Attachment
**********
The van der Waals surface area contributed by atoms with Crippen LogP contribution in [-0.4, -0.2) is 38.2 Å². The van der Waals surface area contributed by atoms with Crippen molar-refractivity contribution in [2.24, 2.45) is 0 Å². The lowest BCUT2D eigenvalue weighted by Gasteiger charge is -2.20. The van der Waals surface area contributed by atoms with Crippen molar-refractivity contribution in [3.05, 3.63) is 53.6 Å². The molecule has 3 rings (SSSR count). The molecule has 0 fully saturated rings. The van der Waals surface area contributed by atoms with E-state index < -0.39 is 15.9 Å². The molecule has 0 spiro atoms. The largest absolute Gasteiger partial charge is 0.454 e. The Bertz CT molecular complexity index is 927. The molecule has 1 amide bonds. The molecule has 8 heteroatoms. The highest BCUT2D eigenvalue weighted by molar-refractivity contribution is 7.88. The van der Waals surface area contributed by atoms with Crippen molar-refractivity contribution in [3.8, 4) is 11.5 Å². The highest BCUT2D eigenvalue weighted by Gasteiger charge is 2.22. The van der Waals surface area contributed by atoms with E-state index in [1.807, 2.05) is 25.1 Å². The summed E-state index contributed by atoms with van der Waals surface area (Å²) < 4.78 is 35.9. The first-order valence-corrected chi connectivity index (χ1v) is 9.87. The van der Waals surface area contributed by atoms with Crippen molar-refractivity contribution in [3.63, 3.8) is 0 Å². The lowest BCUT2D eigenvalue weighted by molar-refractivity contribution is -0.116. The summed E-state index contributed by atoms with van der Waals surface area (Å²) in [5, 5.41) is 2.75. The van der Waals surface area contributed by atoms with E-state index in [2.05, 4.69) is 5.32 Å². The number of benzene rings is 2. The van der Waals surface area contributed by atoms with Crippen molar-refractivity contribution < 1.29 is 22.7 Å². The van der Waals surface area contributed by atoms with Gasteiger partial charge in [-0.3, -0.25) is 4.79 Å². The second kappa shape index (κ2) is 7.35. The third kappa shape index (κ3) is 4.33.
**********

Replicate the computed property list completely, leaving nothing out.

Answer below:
The van der Waals surface area contributed by atoms with Crippen LogP contribution in [-0.4, -0.2) is 38.2 Å². The van der Waals surface area contributed by atoms with Crippen molar-refractivity contribution in [2.24, 2.45) is 0 Å². The lowest BCUT2D eigenvalue weighted by Gasteiger charge is -2.20. The van der Waals surface area contributed by atoms with Crippen molar-refractivity contribution in [3.05, 3.63) is 53.6 Å². The molecule has 3 rings (SSSR count). The molecule has 0 fully saturated rings. The van der Waals surface area contributed by atoms with E-state index < -0.39 is 15.9 Å². The molecule has 0 spiro atoms. The largest absolute Gasteiger partial charge is 0.454 e. The Bertz CT molecular complexity index is 927. The molecule has 1 amide bonds. The molecule has 8 heteroatoms. The highest BCUT2D eigenvalue weighted by molar-refractivity contribution is 7.88. The van der Waals surface area contributed by atoms with Crippen molar-refractivity contribution in [3.8, 4) is 11.5 Å². The highest BCUT2D eigenvalue weighted by Gasteiger charge is 2.22. The van der Waals surface area contributed by atoms with E-state index in [1.807, 2.05) is 25.1 Å². The summed E-state index contributed by atoms with van der Waals surface area (Å²) < 4.78 is 35.9. The first-order valence-corrected chi connectivity index (χ1v) is 9.87. The van der Waals surface area contributed by atoms with Crippen molar-refractivity contribution in [3.63, 3.8) is 0 Å². The lowest BCUT2D eigenvalue weighted by molar-refractivity contribution is -0.116. The summed E-state index contributed by atoms with van der Waals surface area (Å²) in [5, 5.41) is 2.75. The van der Waals surface area contributed by atoms with E-state index in [2.05, 4.69) is 5.32 Å². The number of benzene rings is 2. The van der Waals surface area contributed by atoms with Crippen molar-refractivity contribution < 1.29 is 22.7 Å². The van der Waals surface area contributed by atoms with Gasteiger partial charge in [-0.3, -0.25) is 4.79 Å². The second kappa shape index (κ2) is 7.35. The third kappa shape index (κ3) is 4.33.